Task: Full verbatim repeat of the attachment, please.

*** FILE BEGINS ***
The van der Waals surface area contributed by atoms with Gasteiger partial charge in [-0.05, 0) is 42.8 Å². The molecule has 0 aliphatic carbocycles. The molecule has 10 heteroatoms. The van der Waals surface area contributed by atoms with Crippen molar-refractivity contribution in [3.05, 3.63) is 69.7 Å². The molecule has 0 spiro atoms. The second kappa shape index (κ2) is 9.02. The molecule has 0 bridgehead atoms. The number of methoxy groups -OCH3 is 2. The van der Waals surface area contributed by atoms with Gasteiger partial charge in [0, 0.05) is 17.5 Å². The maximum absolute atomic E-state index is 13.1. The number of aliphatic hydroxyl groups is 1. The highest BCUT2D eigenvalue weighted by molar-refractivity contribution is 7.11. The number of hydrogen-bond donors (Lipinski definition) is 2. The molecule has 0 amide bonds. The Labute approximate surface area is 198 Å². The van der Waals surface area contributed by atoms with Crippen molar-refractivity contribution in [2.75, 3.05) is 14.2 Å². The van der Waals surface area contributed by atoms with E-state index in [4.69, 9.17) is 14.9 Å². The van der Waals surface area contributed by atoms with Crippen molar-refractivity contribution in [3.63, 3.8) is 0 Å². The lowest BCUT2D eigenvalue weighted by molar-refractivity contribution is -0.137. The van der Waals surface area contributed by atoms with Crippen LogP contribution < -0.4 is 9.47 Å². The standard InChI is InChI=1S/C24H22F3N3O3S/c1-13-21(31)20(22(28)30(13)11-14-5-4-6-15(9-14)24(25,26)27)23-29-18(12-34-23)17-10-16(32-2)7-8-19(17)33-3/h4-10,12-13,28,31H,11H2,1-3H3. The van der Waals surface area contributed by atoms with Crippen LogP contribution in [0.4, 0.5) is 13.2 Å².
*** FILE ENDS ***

The van der Waals surface area contributed by atoms with Gasteiger partial charge in [-0.05, 0) is 42.8 Å². The molecule has 0 aliphatic carbocycles. The molecule has 10 heteroatoms. The van der Waals surface area contributed by atoms with Crippen molar-refractivity contribution in [3.05, 3.63) is 69.7 Å². The molecule has 0 spiro atoms. The second kappa shape index (κ2) is 9.02. The molecule has 0 bridgehead atoms. The number of methoxy groups -OCH3 is 2. The van der Waals surface area contributed by atoms with Gasteiger partial charge in [0, 0.05) is 17.5 Å². The maximum absolute atomic E-state index is 13.1. The number of aliphatic hydroxyl groups is 1. The highest BCUT2D eigenvalue weighted by molar-refractivity contribution is 7.11. The number of hydrogen-bond donors (Lipinski definition) is 2. The molecule has 0 amide bonds. The Labute approximate surface area is 198 Å². The van der Waals surface area contributed by atoms with Crippen molar-refractivity contribution in [2.75, 3.05) is 14.2 Å². The van der Waals surface area contributed by atoms with E-state index in [4.69, 9.17) is 14.9 Å². The van der Waals surface area contributed by atoms with Crippen molar-refractivity contribution in [3.63, 3.8) is 0 Å². The lowest BCUT2D eigenvalue weighted by molar-refractivity contribution is -0.137. The van der Waals surface area contributed by atoms with Crippen LogP contribution < -0.4 is 9.47 Å². The standard InChI is InChI=1S/C24H22F3N3O3S/c1-13-21(31)20(22(28)30(13)11-14-5-4-6-15(9-14)24(25,26)27)23-29-18(12-34-23)17-10-16(32-2)7-8-19(17)33-3/h4-10,12-13,28,31H,11H2,1-3H3. The van der Waals surface area contributed by atoms with Crippen LogP contribution in [0.4, 0.5) is 13.2 Å².